Description of Research Program:
Dr. Glahn’s research program focuses on the bioavailability of trace minerals, specifically iron (Fe) and zinc (Zn). His expertise is on the factors and practices that influence the intestinal absorption of these micronutrients. He utilizes a physiological approach, employing in vitro techniques (ie. cell culture) and animal models (poultry, rats and piglets) to determine factors, interactions and food components that affect the ability of the intestine to absorb these minerals. Once the in vitro and animal models have identified products or refined experimental objectives that warrant testing, he partners with other nutritionists to conduct more definitive studies in human subjects.
Deficiencies in iron and zinc bioavailability are believed to affect a third of the world population, especially children and women of child bearing age. Consequences of deficiency of these minerals are poor growth and development, poor cognitive development, reduced resistance to disease, reduced work performance and increased In many areas of the world, the lack of resources to afford a diverse diet leads to overconsumption and dependence on the more affordable staple crops such as beans, rice, maize and wheat. Therefore, the diet of these populations is primarily made up of foods with relatively low iron and zinc bioavailability, thus making these individuals at risk of deficiency of these key nutrients. To combat deficiency of these micronutrients, Dr. Glahn works with plant breeders from various universities and international agencies to improve lines of staple food crops for bioavailability (ie. absorbability) of these minerals. This process is known as biofortification, which essentially means using breeding and agricultural practices to enhance the nutritional quality of food crops.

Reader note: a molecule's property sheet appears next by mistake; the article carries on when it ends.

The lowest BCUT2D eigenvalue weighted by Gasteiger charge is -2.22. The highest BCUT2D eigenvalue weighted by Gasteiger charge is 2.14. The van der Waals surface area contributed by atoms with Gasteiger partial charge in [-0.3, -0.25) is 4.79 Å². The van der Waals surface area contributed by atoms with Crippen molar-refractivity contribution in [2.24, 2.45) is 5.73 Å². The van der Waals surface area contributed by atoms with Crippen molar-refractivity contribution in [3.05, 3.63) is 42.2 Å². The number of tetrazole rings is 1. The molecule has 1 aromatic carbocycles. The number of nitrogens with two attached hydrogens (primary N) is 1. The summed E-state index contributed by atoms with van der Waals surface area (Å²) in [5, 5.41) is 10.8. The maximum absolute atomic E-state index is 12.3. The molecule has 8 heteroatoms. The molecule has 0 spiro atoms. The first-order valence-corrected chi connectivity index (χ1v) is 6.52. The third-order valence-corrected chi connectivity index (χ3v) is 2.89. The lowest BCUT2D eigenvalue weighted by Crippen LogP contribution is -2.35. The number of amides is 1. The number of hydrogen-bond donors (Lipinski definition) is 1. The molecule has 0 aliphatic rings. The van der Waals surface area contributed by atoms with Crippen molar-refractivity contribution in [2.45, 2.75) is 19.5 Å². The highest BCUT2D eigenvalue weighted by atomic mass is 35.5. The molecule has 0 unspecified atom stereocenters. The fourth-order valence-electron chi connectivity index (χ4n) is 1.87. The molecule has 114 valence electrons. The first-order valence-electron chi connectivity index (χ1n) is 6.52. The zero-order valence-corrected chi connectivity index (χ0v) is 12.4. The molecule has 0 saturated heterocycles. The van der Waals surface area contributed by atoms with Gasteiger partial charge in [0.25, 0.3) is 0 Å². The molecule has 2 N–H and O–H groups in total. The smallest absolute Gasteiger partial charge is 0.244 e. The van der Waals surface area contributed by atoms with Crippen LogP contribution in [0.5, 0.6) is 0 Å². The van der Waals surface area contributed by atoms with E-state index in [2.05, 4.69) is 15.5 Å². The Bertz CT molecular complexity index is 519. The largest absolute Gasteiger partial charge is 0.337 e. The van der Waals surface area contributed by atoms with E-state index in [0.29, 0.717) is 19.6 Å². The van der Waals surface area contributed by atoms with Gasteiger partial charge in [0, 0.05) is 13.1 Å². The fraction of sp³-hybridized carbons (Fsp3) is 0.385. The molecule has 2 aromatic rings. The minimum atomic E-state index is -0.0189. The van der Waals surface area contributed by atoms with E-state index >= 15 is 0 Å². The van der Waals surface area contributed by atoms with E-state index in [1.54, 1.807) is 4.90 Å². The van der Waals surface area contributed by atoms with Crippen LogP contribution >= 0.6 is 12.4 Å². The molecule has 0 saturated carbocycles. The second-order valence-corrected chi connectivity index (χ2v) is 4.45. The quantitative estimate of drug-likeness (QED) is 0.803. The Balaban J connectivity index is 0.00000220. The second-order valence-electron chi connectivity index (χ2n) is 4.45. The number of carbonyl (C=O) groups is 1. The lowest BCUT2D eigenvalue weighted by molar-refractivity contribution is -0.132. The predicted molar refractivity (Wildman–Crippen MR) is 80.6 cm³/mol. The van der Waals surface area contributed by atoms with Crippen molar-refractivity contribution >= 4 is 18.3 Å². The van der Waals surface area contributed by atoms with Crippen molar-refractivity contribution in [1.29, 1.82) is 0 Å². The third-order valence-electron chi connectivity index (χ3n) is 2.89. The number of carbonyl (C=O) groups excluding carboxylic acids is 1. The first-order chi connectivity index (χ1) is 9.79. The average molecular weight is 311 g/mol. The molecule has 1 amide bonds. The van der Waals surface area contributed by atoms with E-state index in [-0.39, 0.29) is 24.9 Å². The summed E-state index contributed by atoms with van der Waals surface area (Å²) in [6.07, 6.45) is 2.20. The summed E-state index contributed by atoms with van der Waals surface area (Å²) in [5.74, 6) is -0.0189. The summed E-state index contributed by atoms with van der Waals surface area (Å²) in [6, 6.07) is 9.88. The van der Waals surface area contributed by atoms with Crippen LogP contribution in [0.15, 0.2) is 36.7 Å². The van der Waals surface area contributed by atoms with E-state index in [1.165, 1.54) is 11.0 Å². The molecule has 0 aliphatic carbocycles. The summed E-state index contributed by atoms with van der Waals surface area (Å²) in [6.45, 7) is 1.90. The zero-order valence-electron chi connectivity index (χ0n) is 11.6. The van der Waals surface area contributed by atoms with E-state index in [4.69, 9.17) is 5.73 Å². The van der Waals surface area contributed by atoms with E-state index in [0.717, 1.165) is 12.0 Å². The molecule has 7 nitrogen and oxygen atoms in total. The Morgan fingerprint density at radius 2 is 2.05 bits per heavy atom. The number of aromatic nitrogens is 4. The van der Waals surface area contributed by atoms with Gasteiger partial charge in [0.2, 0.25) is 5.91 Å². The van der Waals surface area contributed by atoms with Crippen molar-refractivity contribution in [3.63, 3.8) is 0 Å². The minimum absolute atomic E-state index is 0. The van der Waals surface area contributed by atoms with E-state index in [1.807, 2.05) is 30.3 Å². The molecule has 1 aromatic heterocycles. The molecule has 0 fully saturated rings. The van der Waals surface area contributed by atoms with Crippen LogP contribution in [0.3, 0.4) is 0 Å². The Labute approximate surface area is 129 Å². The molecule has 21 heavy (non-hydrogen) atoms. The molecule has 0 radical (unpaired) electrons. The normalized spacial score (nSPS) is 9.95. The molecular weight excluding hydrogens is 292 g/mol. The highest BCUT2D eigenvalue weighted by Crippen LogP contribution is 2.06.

In addition to his work on biofortification, Dr. Glahn also works with food companies on fortification of foods with Fe and development of supplements to treat iron deficiency anemia. He has worked on products such as breakfast cereals, snack bars, infant formula, human breast milk additives for pre-term infants, infant foods and iron supplements for treatment of anemia. His research program includes many domestic and international collaborations with academic, government and industrial partners.